(Corrects bullet point and third paragraph to show yuan was
biggest mover among major currencies)
* Chinese yuan biggest mover among major currencies, at
* Aussie dollar hits strongest levels since end-September
* Scandinavian currencies up to multi-week highs
* Graphic: World FX rates in 2020 https://tmsnrt.rs/2RBWI5E
LONDON, Nov 9 (Reuters) - The dollar stabilised on Monday
after tumbling to a 10-week low in the wake of Joe Biden's
election as U.S. president with euro/dollar - the most traded
currency pair in the world - holding below $1.19 and the
Japanese yen remaining close to an eight month high.
Scandinavian currencies and the Australian dollar - all very
sensitive to international trade developments and investors'
risk appetite - were stronger.
The Chinese yuan was the biggest mover among major
currencies, having struck a 28-month peak of 6.5501, and last
trading up 0.6% at 6.5545.
The Norwegian crown was not far behind, rising by 0.5%
against the dollar to 9.1135, after hitting a
seven-week high of 9.1020. The Swedish crown was also up by 0.4%
at 8.6160, after reaching a 10-week high of 8.6100
"It's classic risk preference, risk-on, higher asset prices
across the board - stocks, commodities - and it's going to the
foreign exchange market," said Neil Jones, European head of
hedge fund sales at Mizuho.
"The U.S. dollar, as one would expect, is a safe-haven
currency and still the world leader in terms of outperformance
in times of risk aversion and so one would expect it to be on
the backfoot in times of risk preference," Jones said.
The market may be a little reluctant to take euro higher, he
The Aussie dollar rose 0.4% at 0.7286 versus its
U.S. counterpart, having hit earlier 0.7301, its highest since
The euro was last trading at $1.1884, flat on the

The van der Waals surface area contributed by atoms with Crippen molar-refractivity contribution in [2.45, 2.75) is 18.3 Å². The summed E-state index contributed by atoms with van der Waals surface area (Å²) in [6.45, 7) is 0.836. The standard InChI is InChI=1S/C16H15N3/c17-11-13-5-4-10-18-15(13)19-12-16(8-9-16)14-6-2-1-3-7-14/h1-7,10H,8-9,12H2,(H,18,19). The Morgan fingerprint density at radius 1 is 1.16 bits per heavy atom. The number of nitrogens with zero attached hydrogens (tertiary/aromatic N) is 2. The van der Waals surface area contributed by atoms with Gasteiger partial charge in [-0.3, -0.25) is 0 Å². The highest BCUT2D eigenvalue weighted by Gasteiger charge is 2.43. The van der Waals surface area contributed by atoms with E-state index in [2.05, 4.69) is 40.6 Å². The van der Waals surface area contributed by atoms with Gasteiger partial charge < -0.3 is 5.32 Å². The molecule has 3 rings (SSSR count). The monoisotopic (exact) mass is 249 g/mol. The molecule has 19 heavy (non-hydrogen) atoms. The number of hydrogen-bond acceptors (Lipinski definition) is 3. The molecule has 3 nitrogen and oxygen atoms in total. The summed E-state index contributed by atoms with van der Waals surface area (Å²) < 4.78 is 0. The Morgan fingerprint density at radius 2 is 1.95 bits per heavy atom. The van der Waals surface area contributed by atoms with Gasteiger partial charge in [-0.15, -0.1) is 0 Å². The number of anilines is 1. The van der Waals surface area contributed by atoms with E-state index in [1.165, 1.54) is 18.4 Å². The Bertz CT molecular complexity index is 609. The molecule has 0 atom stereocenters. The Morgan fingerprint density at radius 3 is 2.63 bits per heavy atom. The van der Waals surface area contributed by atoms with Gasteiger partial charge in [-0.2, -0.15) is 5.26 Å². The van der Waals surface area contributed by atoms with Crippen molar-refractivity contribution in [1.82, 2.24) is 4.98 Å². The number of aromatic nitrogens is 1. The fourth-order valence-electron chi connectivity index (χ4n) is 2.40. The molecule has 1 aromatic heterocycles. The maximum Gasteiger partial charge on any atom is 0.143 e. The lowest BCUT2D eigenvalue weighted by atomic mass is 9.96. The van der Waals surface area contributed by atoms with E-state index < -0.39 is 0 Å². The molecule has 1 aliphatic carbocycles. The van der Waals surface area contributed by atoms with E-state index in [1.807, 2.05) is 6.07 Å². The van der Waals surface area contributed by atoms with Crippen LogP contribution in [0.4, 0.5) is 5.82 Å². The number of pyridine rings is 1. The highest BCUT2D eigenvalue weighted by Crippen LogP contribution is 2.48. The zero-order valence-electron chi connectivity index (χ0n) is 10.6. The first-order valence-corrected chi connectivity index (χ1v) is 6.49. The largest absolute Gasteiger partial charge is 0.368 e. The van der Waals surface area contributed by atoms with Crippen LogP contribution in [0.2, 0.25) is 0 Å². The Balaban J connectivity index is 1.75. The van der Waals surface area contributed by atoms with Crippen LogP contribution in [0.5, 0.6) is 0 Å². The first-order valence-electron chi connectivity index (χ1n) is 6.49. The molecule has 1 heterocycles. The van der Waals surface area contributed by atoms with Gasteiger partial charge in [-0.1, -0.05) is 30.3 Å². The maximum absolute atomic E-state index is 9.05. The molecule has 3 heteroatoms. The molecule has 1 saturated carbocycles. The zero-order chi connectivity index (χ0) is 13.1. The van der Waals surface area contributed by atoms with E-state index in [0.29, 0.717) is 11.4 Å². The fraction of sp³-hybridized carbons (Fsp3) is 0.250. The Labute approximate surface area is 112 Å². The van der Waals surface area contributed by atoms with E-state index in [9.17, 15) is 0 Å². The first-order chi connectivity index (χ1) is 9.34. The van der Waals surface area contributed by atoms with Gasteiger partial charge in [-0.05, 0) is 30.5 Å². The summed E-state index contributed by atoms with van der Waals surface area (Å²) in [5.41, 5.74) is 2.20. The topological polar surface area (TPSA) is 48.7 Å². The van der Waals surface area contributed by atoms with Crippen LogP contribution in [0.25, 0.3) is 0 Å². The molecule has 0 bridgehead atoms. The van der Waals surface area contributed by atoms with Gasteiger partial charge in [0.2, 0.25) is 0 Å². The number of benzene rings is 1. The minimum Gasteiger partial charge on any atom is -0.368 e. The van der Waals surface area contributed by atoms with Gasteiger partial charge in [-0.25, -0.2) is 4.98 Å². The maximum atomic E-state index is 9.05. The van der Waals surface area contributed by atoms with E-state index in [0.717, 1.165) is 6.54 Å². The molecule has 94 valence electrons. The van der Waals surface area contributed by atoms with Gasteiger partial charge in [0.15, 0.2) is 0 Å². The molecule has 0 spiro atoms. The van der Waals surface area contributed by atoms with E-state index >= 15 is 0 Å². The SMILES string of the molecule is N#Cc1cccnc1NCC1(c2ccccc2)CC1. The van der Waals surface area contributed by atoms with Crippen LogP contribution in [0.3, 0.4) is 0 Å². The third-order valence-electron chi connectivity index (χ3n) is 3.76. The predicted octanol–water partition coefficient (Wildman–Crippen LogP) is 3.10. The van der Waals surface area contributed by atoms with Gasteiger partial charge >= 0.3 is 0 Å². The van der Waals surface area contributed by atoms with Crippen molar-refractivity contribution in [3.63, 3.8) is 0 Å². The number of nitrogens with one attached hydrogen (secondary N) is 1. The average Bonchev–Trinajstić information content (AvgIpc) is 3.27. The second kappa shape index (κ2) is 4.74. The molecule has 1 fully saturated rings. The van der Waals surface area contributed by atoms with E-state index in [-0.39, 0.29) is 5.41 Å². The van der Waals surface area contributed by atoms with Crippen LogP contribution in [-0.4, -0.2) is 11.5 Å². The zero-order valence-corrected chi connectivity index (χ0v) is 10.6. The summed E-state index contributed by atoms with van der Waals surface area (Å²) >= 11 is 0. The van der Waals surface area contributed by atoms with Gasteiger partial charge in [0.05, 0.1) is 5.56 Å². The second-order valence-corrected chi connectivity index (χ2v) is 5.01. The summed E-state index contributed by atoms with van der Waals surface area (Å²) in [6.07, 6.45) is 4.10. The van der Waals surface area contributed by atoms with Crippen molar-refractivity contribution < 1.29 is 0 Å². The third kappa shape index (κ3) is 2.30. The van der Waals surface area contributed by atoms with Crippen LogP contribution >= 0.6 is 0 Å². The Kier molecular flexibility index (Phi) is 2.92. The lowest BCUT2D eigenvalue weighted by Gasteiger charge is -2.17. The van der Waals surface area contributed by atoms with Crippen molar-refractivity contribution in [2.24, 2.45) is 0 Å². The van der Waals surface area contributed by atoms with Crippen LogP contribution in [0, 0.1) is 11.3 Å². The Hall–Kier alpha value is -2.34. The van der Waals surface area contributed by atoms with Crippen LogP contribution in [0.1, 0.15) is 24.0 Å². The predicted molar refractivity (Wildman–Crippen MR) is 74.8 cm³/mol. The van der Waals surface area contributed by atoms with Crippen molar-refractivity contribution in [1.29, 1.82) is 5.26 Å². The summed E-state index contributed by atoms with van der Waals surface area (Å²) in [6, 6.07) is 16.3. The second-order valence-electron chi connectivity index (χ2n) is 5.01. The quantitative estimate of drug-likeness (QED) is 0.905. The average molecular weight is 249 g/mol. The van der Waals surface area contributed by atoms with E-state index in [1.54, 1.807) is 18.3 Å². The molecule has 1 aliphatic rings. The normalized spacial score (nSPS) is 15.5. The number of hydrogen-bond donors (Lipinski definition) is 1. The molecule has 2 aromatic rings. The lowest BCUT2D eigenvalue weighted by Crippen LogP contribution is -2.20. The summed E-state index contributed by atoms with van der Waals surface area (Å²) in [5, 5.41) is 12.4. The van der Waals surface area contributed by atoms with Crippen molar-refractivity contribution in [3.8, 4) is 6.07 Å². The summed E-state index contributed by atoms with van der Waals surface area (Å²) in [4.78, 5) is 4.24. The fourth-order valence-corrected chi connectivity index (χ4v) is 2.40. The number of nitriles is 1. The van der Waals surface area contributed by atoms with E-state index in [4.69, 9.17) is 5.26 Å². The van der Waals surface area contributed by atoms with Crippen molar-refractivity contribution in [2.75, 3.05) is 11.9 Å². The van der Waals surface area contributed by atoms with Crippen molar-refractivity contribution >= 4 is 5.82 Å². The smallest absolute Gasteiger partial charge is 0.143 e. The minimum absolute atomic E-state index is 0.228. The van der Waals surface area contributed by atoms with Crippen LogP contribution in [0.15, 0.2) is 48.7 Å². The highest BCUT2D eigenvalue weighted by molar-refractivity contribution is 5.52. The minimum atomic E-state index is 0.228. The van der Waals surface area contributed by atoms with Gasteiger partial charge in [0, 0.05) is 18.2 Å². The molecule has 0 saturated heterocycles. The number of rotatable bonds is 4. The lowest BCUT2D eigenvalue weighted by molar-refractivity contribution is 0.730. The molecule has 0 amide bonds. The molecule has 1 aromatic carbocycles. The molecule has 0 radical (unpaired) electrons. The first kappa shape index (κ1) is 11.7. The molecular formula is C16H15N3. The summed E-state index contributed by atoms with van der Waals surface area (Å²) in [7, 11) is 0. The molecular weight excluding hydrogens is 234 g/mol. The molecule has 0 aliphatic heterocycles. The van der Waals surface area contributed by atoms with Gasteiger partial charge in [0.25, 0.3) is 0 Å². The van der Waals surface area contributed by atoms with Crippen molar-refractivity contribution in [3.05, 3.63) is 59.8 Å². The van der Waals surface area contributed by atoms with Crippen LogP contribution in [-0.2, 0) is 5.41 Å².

day, after rising to a two-month high of $1.1899 in the Asian
German exports rose by more than expected in September, and
foreign trade gave Europe's largest economy a boost going into
the fourth quarter as it struggles to avoid slipping into a
double dip contraction.
The U.S. dollar hit earlier a 10-week low as investors
heralded Biden's election win by buying trade-exposed currencies
on expectations that a calmer White House could boost world
commerce and that monetary policy will remain easy.
Biden crossed the threshold of the 270 electoral college
votes required for victory on Saturday by winning the
battleground state of Pennsylvania. Republicans appear to have
retained control of the Senate, though the final makeup may not
be clear until runoff votes in Georgia in January.
The U.S. dollar changed hands at 103.5 Japanese yen
, up 0.2% on the day, although the yen was close to its
strongest since March.
The U.S. dollar index - which compares the greenback against
a basket of currencies - was steady at 92.21, after dropping to
a 10-week low of 92.12. Sterling hit its highest
in more than two months.
"The (U.S. election) outcome is ideal from a market point of
view," said CMC Markets' chief strategist in Sydney, Michael
"Neither party controls the Congress, so both trade wars and
higher taxes are largely off the agenda."
The prospect of more gridlock also means that expectations
for a massive U.S. fiscal stimulus package have been lowered,
which has sent bond yields down in anticipation of less
borrowing and more quantitative easing from the Federal Reserve.
Selling of the U.S. dollar was held in check by underlying
virus worries and because Donald Trump, the first incumbent to
lose a re-election bid in 28 years, has made no sign of
conceding while fighting legal battles to overturn the result.
Traders are also wary of fresh lockdowns as coronavirus
cases surge, with the global tally of infections topping 50
million on Sunday as cases in the United States surpassed 10
Europe's fiscal and monetary responses to a second wave of
coronavirus infections, which have already prompted new
restrictions on everyday life, will be in focus when European
Central Bank President Christine Lagarde speaks on Thursday.
(Reporting by Olga Cotaga; Additional reporting by Tom
Westbrook in Sydney; Editing by Toby Chopra)